As many as half of college students black out or brown out from drinking alcohol – but most of them don’t understand what makes it happen, a new study reveals.
Drinking in high school has consistently declined in the US, but that encouraging trend goes out the window once Americans hit adulthood.
Over the age of 18, Americans are drinking record amounts of alcohol, and binge drinking in particular is up.
Despite the fact that half the college students surveyed by researchers at Brown University had browned out or blacked out sometime in the past month, most of them didn’t know what kind of drinking would interfere with their memories.
Half of college students get black out drunk – but most of them don’t know why or how to avoid having a night they won’t remember, a new study found
Getting ‘black out drunk’ has practically become a punch line. Teens (over) use the phrase, movies use it as a narrative device for hilarity to ensue and countless Americans use it as an excuse for being on less-than their best behavior.
It’s a common practice.
In fact, when newly-minted Supreme Court Justice Kavanaugh was asked in his confirmation hearing if he had ever been black out drunk, he snapped back at Senator Amy Klobuchar and asked if she had been.
He stood accused of blacking out during college, something that the Brown University researchers say is avoidable – but most don’t know why they black out, much less how to prevent it from happening.
The research team, led by Dr Kate Carrey, a professor in the school’s Center for Alcohol and Addiction Studies, carried out a series of three studies – consisting of surveys and interviews – on college student drinking.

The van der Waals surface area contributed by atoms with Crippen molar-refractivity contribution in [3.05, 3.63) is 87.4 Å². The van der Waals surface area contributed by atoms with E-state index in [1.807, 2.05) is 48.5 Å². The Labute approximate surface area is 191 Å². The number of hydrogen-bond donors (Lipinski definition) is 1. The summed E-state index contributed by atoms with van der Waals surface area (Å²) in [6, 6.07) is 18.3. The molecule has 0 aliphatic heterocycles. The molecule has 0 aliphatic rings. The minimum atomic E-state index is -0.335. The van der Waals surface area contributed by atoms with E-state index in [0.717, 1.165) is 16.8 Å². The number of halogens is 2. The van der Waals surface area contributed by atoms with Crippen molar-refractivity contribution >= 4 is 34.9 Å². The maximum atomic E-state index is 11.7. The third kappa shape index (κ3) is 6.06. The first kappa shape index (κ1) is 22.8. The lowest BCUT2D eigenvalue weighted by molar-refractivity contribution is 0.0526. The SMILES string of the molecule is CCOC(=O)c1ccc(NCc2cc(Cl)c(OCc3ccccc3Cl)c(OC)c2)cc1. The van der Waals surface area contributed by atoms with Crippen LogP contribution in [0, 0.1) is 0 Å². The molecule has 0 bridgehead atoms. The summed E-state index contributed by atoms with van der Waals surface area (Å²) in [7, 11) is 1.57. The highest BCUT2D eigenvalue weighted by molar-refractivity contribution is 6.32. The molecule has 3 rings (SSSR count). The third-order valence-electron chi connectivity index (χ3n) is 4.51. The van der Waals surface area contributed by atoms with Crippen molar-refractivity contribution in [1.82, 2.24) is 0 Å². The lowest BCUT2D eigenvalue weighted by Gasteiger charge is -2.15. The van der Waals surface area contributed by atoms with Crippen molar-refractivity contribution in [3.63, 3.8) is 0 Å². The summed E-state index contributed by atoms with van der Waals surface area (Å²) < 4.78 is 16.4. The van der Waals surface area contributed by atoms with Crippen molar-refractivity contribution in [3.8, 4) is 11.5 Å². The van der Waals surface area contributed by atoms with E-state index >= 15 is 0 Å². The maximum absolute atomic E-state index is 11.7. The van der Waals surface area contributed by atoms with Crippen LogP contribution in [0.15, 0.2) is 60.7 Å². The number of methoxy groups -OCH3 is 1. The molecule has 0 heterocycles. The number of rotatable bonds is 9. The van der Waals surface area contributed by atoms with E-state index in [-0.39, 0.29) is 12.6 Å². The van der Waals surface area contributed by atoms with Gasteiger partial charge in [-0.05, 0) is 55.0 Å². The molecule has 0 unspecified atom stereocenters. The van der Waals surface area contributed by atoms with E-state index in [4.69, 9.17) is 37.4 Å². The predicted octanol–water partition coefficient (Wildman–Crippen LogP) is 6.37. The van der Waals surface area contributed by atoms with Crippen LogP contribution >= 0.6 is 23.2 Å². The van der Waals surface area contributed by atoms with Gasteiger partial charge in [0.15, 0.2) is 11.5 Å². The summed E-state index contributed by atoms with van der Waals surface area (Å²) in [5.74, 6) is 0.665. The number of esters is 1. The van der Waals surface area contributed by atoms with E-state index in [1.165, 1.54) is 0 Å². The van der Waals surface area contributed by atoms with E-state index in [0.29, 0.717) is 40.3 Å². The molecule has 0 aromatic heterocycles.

In the first discussion forum, 50 students were generally aware of the baseline risk factors for a black out: hard liquor, drinking a lot, and drinking it quickly.
But the nuances were lost on them.
Unbeknownst to most of the students, women are more likely to black out (three drinks sooner than their male counterparts), and other genetic factors come into play.
By some estimates, having a mother who had alcohol problems makes people of either gender more likely to black out, and genetic predisposition may account for as much as 50 percent of blackouts.
Then there are the factors that are within students’ control – if they should choose to have any.
We don’t know all of the mechanisms at work in black outs, but we do know that drinking on an empty stomach, being short on sleep, ‘pregaming,’ mixing different liquors and mixing alcohol and drugs all raise the risks of blacking out or browning out.
But the study’s college students didn’t know that.
‘The kind of drinking that results in alcohol-related memory impairment is common, but it’s also not typically done with the intent of blacking out,’ Dr Carey said.
‘And those who regularly drink and report blackout experiences don’t have a full understanding of what causes them,’ says Dr Carey.
For the better of student’s minds and perhaps for the worse for their livers, if these students knew the causes they could drink more and black out less.
‘The interesting thing is that regardless of how much you drink, there are ways to drink so that you don’t black out,’ Dr Carey says.
Although some studies found that having 15 drinks over four hours would give you a solid chance of blacking out, and it can happen after as little as two, spacing as many drinks out over time as possible could help you dodge a blackout.
So could the oldest drink in the book: water.
Just small amounts of water drunk throughout a night of drinking can keep blood alcohol from spiking out of control, which begins to drown out memory.
Blacking out precedes passing out, and in some ways can be more dangerous, as the person may continue to engage in activities that endanger themselves and others – such as sexual activity and driving – so long as they remain conscious.
Black outs can cause lasting damage to the brain, including, in about one to two percent of Americans, a permanent seizure condition called Wernicke-Korsakoff syndrome which permanently impairs the memory and vision.
Historically, simply teaching students the dangers associated with alcohol, has shown little efficacy in changing their behavior.
Instead, the Brown University team found that talking about students’ blackouts with them and helping them to see these experiences as dangerous rather than ‘exciting’ (as some students described them) made young people rethink black out drinking.
‘We hope that focusing in on this one particular consequence of a certain style of drinking will provide lots of opportunities for interventions,’ said Dr Carey.